But he snapped to attention Friday morning after a stretch of deeply compelling testimony by Yovanovitch
, who has been hailed by her peers as an anti-corruption crusader.
He sought to undermine “the woman” — as he called her in his July phone call with Ukraine President Volodymyr Zelensky — after a chilling moment when Yovanovitch described her reaction to reading his prediction of her fate during that July call with Ukraine’s president.
On the witness stand before the House Intelligence Committee, the poised and dignified 33-year-diplomat described how the color drained from her face as she read the transcript of the President telling another foreign leader she was “bad news” and that “she’s going to go through some things.”
Those words, with their ominous tone, were disturbing enough on the page of the transcript, but Yovanovitch brought them to life when she was asked by the Democratic counsel to explain how she interpreted them.
“She’s going to go through some things. It didn’t sound good. It sounded like a threat,” Yovanovitch said.
When asked whether she felt threatened, Yovanovitch replied simply: “I did.”
The President, who often seems to forget that women will form the majority of the electorate next year, apparently decided that compelling and relatable moment was the time to weigh in with a slashing attack on the credibility of a woman who recently visited the frontlines of a “hot war” to make sure US aid was being used properly. She also helped open an embassy in Tashkent, Uzbekistan, that was sprayed with gunfire and was quite literally caught in the midst of crossfire while serving in Moscow during the 1993 attempt coup in Russia.
Seeming to blame her for a civil war in Somalia that began before she arrived at her post there, Trump described the former Ukraine ambassador as some sort of malevolent presence sowing discord at her posts around the world.
“Everywhere Marie Yovanovitch went turned bad. She started off in Somalia, how did that go?” he tweeted, going on to demean her service as his ambassador in Ukraine.
Reacting to the President’s tweets in real time, a slight smile crossed Yovanovitch’s face as she responded more in disbelief than humor at the notion that everything “turned bad” in the places she went.
“Well I, I mean … I don’t think I have such powers. Not in Mogadishu, Somalia, not in other places,” she said.
Trump’s attempt to once again discredit Yovanovitch was cringe-worthy even for some of the Republicans querying Yovanovitch Friday, who made it plain to her in their subsequent questions that they did not share his view of her service.
Trump’s attack seemed all the more gratuitous coming after a day in which he declined to go after the two male witnesses who gave the opening testimony of the impeachment hearings Thursday, and after a morning in which Yovanovitch had described her service as a show of “gratitude for all that this country has given my family and me.”
Delivering her recitation of the facts in a firm but sometimes soft voice that made her all the more compelling as a witness, Yovanovitch had described how her father fled the Soviets “before ultimately finding refuge in the United States” and how her mother grew up “stateless in Nazi Germany before eventually making her way to the United States.”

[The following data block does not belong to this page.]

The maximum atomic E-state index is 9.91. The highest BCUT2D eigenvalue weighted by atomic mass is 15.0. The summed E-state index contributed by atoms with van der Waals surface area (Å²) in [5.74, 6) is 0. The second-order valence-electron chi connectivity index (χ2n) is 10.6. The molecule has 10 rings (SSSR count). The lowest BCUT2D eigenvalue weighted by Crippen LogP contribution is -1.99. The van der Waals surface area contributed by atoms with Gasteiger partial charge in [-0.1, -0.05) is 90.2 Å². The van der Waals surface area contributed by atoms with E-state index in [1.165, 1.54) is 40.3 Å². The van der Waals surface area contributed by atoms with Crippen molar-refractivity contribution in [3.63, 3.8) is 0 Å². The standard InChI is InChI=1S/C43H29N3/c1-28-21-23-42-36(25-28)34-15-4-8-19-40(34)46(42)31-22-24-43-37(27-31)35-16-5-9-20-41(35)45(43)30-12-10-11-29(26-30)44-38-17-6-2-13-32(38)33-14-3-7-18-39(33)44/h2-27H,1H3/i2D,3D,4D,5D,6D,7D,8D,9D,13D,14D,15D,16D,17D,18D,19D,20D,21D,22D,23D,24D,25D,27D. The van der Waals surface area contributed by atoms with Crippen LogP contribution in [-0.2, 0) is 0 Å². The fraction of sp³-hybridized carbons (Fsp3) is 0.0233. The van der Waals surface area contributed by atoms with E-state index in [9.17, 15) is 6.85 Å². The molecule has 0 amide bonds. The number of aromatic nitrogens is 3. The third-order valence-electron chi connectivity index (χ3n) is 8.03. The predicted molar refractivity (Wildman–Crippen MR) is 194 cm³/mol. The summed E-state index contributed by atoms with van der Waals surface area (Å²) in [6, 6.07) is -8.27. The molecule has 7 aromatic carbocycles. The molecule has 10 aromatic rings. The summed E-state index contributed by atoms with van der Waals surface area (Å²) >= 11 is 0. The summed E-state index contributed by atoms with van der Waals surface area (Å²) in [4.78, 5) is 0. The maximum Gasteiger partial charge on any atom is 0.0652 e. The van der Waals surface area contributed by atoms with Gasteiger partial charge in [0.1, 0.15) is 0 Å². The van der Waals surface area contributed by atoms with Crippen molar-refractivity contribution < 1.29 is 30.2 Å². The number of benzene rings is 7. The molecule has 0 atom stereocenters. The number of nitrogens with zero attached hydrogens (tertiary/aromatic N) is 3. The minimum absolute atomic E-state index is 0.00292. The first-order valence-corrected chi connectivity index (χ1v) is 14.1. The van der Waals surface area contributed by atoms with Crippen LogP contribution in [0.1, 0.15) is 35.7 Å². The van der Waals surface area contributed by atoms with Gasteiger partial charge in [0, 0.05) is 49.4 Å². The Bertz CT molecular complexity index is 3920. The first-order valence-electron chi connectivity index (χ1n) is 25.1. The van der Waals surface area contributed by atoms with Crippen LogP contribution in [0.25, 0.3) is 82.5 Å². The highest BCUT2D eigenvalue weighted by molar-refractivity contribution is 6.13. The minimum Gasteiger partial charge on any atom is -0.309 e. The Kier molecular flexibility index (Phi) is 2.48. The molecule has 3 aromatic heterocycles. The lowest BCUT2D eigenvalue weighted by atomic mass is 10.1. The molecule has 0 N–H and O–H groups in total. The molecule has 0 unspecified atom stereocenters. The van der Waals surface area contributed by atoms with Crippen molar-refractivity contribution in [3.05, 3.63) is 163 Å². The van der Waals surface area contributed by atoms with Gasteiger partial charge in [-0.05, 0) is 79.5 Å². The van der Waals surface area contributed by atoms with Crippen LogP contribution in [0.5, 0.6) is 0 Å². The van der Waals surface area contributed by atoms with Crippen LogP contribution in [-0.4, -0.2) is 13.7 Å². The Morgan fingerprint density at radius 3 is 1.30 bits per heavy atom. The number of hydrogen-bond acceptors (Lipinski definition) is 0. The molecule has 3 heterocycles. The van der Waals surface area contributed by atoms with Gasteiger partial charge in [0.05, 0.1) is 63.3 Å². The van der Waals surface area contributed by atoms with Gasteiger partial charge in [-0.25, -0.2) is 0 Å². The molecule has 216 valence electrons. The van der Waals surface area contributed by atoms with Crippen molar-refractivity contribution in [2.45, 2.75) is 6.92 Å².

Leaning hard into her non-partisan credentials, she also highlighted that she joined the Foreign Service under Ronald Reagan and served under three other Republican presidents in addition to Trump.
Despite countless and repetitive questions about how she “felt” about her firing and the smear campaign against her, Yovanovitch maintained a crisp and mostly steely tone throughout the day, avoiding the sorts of traps that would have allowed her critics to brush her off as an emotional witness.
The rare exception came when she was asked to describe the impact of her experience on her family.
“I really don’t want to get into that but thank you for asking,” she replied.
“It’s been a difficult time. I mean, I’m a private person, I don’t want to put all that out there, but it’s been a very, very difficult time,” she allowed.
Republicans generally took pains to show respect for the service of the former Ambassador, making the contrast with Trump all the more striking.
Ranking Member Devin Nunes, always the exception, questioned why Yovanovitch’s abrupt removal from her post was a topic for public hearings and not a matter for Human Resources.
But Republican Rep. Elise Stefanik, for example, who seemed to have been tapped as the GOP’s star questioner, repeatedly praised Yovanovitch and sought to redirect the conversation to the whistleblower, as well as the Obama Administration State Department’s concerns about Hunter Biden’s ties to Burisma during Yovanovitch’s initial confirmation hearings.
There were rougher moments in the questioning from Rep. Mike Turner and the famously aggressive Rep. Jim Jordan.
Turner pressed Yovanovitch to say that Gordon Sondland, who is the US Ambassador to the European Union, could include Ukraine in his portfolio. When she tried to answer in more depth, he talked over her — prompting Schiff to cut him off.
“Not on my time,” Turner said, when Schiff admonished to allow the witness to answer.
“You’re done right?” he snapped, pointing at Yovanovitch.
Jordan expressed his outrage about the Democrats’ lack of attention to various allegations that Ukrainians sought to influence the 2016 election, but Yovanovitch seemed to get the better even of the GOP’s designated bulldog.
She dispatched a lengthy diatribe from Jordan with her own query: “Is there a question in there?”